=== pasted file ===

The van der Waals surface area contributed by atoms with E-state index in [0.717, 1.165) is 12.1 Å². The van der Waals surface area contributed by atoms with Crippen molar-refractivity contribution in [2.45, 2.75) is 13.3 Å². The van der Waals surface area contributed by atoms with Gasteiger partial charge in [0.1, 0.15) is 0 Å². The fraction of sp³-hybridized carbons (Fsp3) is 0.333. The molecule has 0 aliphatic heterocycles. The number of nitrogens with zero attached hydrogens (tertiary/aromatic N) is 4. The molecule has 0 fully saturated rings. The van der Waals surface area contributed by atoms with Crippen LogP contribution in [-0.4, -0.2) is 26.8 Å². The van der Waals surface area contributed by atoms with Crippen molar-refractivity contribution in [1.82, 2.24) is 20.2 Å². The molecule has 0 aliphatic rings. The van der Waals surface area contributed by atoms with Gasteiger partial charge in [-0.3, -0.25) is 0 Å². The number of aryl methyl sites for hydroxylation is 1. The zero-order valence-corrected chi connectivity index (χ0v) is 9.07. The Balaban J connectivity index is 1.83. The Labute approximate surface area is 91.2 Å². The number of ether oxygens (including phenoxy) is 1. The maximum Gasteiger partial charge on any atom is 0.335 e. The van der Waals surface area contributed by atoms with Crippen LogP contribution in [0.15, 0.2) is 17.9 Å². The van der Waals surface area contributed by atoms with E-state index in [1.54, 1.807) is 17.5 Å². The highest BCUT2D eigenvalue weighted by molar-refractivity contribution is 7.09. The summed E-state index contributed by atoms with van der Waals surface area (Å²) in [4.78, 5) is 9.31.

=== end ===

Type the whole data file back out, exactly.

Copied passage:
The van der Waals surface area contributed by atoms with E-state index in [0.717, 1.165) is 12.1 Å². The van der Waals surface area contributed by atoms with Crippen molar-refractivity contribution in [2.45, 2.75) is 13.3 Å². The van der Waals surface area contributed by atoms with Gasteiger partial charge in [0.1, 0.15) is 0 Å². The fraction of sp³-hybridized carbons (Fsp3) is 0.333. The molecule has 0 aliphatic heterocycles. The number of nitrogens with zero attached hydrogens (tertiary/aromatic N) is 4. The molecule has 0 fully saturated rings. The van der Waals surface area contributed by atoms with Crippen LogP contribution in [-0.4, -0.2) is 26.8 Å². The van der Waals surface area contributed by atoms with Crippen molar-refractivity contribution in [1.82, 2.24) is 20.2 Å². The molecule has 0 aliphatic rings. The van der Waals surface area contributed by atoms with Gasteiger partial charge in [-0.3, -0.25) is 0 Å². The number of aryl methyl sites for hydroxylation is 1. The zero-order valence-corrected chi connectivity index (χ0v) is 9.07. The Balaban J connectivity index is 1.83. The Labute approximate surface area is 91.2 Å². The number of ether oxygens (including phenoxy) is 1. The maximum Gasteiger partial charge on any atom is 0.335 e. The van der Waals surface area contributed by atoms with Crippen LogP contribution in [0.15, 0.2) is 17.9 Å². The van der Waals surface area contributed by atoms with E-state index in [1.54, 1.807) is 17.5 Å². The highest BCUT2D eigenvalue weighted by molar-refractivity contribution is 7.09. The summed E-state index contributed by atoms with van der Waals surface area (Å²) in [4.78, 5) is 9.31.